Stabilizing Constructs through Collaboration across Different Research Fields as a Way to Foster the Integrative Approach of the Research Domain Criteria (RDoC) Project.
Frontiers in Human Neuroscience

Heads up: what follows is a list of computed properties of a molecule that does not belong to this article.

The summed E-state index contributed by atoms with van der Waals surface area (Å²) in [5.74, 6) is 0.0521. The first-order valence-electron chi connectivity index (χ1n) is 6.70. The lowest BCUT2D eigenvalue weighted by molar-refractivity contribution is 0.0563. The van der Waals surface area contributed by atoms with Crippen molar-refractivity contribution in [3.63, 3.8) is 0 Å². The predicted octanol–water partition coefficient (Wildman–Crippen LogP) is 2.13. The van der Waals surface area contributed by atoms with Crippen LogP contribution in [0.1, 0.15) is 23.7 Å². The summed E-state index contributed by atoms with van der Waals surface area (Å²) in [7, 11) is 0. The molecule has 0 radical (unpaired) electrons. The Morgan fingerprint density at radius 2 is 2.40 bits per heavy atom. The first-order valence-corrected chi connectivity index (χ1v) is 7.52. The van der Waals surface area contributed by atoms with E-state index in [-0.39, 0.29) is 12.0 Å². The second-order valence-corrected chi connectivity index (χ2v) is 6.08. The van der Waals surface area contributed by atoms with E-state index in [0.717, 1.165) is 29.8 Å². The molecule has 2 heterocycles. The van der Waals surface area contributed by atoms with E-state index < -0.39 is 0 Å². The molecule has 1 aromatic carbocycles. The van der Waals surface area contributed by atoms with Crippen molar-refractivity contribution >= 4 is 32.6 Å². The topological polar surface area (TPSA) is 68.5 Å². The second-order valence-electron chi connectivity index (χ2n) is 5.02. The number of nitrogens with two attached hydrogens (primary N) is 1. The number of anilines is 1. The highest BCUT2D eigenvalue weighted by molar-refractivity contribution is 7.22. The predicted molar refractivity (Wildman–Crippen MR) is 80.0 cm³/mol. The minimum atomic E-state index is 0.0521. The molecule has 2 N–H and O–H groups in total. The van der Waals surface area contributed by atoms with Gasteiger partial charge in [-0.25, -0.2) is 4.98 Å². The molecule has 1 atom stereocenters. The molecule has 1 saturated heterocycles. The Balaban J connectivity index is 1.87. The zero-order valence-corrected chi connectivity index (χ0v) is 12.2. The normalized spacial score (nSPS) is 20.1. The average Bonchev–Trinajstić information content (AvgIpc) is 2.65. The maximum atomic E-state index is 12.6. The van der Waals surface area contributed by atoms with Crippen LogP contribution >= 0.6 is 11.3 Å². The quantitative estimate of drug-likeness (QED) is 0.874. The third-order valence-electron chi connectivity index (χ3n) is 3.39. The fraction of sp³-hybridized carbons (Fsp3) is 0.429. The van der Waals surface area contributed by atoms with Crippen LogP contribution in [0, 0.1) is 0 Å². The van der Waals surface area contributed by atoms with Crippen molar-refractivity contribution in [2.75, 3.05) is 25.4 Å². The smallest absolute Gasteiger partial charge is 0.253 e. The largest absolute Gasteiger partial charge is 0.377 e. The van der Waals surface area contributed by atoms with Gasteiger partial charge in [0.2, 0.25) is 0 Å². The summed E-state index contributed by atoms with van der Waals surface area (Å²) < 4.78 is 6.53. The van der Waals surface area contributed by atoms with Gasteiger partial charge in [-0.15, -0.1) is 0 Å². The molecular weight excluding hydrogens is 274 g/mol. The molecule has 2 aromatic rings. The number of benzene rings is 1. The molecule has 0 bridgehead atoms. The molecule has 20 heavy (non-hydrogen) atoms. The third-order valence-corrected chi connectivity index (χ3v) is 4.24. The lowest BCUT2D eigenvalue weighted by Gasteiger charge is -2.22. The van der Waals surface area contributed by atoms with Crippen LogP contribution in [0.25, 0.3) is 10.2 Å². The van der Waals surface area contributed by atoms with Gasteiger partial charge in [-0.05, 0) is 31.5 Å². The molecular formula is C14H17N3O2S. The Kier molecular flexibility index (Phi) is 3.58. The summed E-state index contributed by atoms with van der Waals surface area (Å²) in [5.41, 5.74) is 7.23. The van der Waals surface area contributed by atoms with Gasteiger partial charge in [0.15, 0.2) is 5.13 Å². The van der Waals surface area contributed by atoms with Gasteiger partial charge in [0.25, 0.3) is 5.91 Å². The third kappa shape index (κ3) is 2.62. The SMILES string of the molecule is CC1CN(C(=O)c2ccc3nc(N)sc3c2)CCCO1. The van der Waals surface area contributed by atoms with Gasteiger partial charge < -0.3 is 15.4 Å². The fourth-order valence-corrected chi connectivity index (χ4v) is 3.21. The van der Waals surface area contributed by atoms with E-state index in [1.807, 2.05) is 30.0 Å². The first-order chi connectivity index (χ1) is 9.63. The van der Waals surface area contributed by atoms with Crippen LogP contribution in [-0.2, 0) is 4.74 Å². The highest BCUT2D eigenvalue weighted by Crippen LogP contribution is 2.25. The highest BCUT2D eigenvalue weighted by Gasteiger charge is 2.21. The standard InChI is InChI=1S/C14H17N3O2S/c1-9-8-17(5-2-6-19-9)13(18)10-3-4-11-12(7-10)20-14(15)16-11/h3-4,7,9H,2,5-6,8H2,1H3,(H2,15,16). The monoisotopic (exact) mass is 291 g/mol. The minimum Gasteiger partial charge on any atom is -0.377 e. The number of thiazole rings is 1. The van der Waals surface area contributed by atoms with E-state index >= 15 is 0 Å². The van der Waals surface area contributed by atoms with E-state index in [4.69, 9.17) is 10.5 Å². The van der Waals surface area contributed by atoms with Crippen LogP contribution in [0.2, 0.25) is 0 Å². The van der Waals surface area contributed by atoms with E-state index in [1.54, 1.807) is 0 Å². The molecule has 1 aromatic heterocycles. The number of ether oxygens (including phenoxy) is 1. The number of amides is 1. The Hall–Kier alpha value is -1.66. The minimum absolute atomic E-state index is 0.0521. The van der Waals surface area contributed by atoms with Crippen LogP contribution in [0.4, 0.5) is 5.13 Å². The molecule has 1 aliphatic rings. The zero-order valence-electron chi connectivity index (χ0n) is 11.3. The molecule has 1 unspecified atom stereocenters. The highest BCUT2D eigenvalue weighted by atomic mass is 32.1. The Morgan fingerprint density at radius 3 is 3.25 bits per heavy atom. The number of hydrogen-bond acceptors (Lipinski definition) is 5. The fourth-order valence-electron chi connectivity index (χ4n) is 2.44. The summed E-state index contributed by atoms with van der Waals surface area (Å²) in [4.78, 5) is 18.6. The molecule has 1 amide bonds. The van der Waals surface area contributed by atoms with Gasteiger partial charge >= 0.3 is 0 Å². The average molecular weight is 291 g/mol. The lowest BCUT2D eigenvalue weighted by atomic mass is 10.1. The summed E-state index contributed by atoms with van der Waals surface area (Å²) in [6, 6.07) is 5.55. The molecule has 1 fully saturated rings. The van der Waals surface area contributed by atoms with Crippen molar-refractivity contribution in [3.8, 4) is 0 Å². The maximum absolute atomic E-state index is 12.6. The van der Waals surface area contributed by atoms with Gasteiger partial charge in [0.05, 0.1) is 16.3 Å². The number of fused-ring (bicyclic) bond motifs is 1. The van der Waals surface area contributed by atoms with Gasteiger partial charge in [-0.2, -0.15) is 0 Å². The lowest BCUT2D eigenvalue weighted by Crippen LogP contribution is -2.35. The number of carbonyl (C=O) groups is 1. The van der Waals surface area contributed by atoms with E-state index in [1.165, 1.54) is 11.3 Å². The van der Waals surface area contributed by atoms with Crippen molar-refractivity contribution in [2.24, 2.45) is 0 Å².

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More than 450 million people worldwide suffer from neuropsychiatric disorders and the numbers continue to rise (WHO, 2016). In 2010, aiming to solve the global mental health crisis and advance psychiatry toward a precision medicine approach, the US National Institute for Mental Health (NIMH) initiated the Research Domain Criteria (RDoC) Project (Cuthbert and Insel, 2013). Scientists at NIMH importantly recognize that understanding and explaining psychopathological phenomena requires input from different areas of science that investigate the role of different units of analysis (e.g., genes, cells, systems) in the production of organism-level behavioral functions. The RDoC matrix is put forward as a context for integrating results from these different sciences into a taxonomy of putatively valid constructs they purportedly share in common. It is intended to facilitate the development of “integrative psychobiological explanations” of those behavioral functions designated by the constructs (Cuthbert and Kozak, 2013, p. 931; See also Sanislow et al., 2010). Such explanations, by shedding light on the mechanisms of these functions, will enable investigators to pinpoint viable targets for therapeutic intervention in cases in which these functions are disrupted.
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